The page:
WATERTOWN — The story of a Jefferson County K-9 has transcended borders, reaching far and wide, with the goal of educating children and raising money for a deserving organization.
K-9 Abel, a Belgian Malinois, was born in Ontario, Canada, on March 12, 2016, and joined the Jefferson County Sheriff’s Office K-9 Unit in March 2017. A dual-purpose K-9 trained and certified in patrol tracking, including suspect apprehension and K-9 handler protection, Abel is also trained and certified in advanced narcotics detection.
From playful pup to a K-9 with the Jefferson County Sheriff’s Office K-9 Unit, Abel’s story is both interesting and educational. That’s why Deputy Sheriff Jeffrey M. Froelich, of the sheriff’s office, decided to write it all down one day in the form of a children’s book, told from Abel’s perspective: I Am Abel.
Previously a handler for K-9 Lobo, Deputy Froelich has been with K-9 Abel since he’s been with the department. According to Deputy Froelich, the bond between K-9 and handler is like no human shares with a dog.
“We’re with the dogs all the time, they live with us,” he said. “So, when I’m at work he’s at work when I’m at home, he’s at home. You actually spend more time with the dog than you do your own family members. The bond is hard to describe because it’s so special, you know that the dog is there to protect you and to protect the other handlers or any other police officers on your shift. When you’re with an animal that has the ability to protect you and who takes the job very seriously, the bond is incredibly strong and immeasurable.”
Deputy Froelich was a soldier in the Army for 20 years before retiring and joining the Jefferson County Sheriff’s Office in July 2008. He spent about three years on regular road patrol before a K-9 position became available. He began with the K-9 unit in December 2011.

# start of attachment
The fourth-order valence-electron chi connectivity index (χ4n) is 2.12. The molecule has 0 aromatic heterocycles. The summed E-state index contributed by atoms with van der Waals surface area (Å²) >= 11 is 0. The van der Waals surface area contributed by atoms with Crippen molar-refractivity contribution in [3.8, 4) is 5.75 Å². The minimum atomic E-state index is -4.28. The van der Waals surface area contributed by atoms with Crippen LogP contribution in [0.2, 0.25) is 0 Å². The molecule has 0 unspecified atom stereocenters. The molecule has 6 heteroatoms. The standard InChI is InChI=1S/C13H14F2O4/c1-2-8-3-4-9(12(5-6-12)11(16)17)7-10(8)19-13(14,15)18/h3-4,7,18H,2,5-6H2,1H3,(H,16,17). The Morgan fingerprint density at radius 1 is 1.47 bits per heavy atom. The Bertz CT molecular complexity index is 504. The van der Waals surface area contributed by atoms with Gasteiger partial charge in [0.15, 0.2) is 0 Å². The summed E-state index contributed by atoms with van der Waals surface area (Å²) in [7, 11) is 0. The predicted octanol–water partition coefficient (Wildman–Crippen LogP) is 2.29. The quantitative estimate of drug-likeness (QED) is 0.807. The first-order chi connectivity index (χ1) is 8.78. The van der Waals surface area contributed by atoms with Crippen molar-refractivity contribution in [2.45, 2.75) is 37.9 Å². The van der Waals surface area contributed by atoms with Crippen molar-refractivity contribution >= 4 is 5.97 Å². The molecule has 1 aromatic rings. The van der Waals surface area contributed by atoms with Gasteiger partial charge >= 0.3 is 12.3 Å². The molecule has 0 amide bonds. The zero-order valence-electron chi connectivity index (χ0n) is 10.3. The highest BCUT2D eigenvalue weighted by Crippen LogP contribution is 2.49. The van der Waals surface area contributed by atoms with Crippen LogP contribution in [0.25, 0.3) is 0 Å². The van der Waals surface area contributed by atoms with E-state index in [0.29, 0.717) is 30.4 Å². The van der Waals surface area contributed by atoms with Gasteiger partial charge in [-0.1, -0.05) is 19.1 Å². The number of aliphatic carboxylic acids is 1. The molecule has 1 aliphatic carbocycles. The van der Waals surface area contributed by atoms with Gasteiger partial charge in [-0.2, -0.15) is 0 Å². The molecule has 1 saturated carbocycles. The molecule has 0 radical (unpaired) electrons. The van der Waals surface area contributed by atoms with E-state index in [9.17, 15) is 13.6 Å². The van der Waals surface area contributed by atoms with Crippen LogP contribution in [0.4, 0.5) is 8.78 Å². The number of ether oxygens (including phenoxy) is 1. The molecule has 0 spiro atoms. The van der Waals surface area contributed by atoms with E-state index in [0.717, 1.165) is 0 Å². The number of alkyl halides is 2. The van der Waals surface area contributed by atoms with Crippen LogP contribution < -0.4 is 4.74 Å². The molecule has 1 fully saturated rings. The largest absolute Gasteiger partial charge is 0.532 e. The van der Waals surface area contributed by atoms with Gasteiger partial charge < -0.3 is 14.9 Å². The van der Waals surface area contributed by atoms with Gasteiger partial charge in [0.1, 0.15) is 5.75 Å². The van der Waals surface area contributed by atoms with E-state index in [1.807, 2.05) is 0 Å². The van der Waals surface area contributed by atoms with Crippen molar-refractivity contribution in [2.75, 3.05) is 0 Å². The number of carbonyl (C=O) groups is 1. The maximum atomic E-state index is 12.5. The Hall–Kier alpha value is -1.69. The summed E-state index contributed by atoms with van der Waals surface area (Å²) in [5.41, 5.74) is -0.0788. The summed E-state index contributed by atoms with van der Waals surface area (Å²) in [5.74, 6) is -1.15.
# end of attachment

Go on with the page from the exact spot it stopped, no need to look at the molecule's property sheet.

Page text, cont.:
Deputy Froelich likes to write and said he wrote the book for fun, thinking it would be a good idea for kids to read to learn what it takes to become a K-9. The story follows Abel’s experience from being selected by Deputy Froelich at the sheriff’s office to beginning his journey and going through his training to become a certified K-9 in New York.
In order for kids to relate to the story and be able to easily understand it, Deputy Froelich tried to parallel Abel’s experiences with training with what they do in school. Abel had homework just like schoolchildren do, and also had to practice certain things like they do. His target age group is first- through fourth-graders.
“It was fairly easy to write because it was just written from personal experience, I live K-9 every day,” Deputy Froelich said. “From start to finish, I think it took me just a little over two hours one night on the computer. The difficult part, or the part that I didn’t know and needed to understand, was the whole publishing process.”
This is the first book Deputy Froelich has had published. After writing the book, he read it to a few elementary teachers he knows to see if they had any interest in it, if it would be something they might read to the kids in their classes.
Receiving positive feedback, he submitted his manuscript to about nine different publishers online to see what type of reaction he would get from the publishing world. Of the nine companies he submitted to, he said all of them wanted the book.
In the end, Deputy Froelich chose to go with Dorrance Publishing Company, Inc., a Pittsburgh, Pa.-based self-publishing company. The company publishes both traditional printed books as well as eBooks and has been in business since 1920, so Deputy Froelich said he figured 100 years in the business, they must know what they’re doing.
The company helped him through the process of signing on, sending the story to the editing team, to getting the covers designed and sending everything over to the legal department. Per Deputy Froelich’s contract with the company, which he said is 23 pages long, the marketing team is responsible for sending out postcards to about 1,000 libraries, bookstores and schools in his geographical area announcing the release of the book.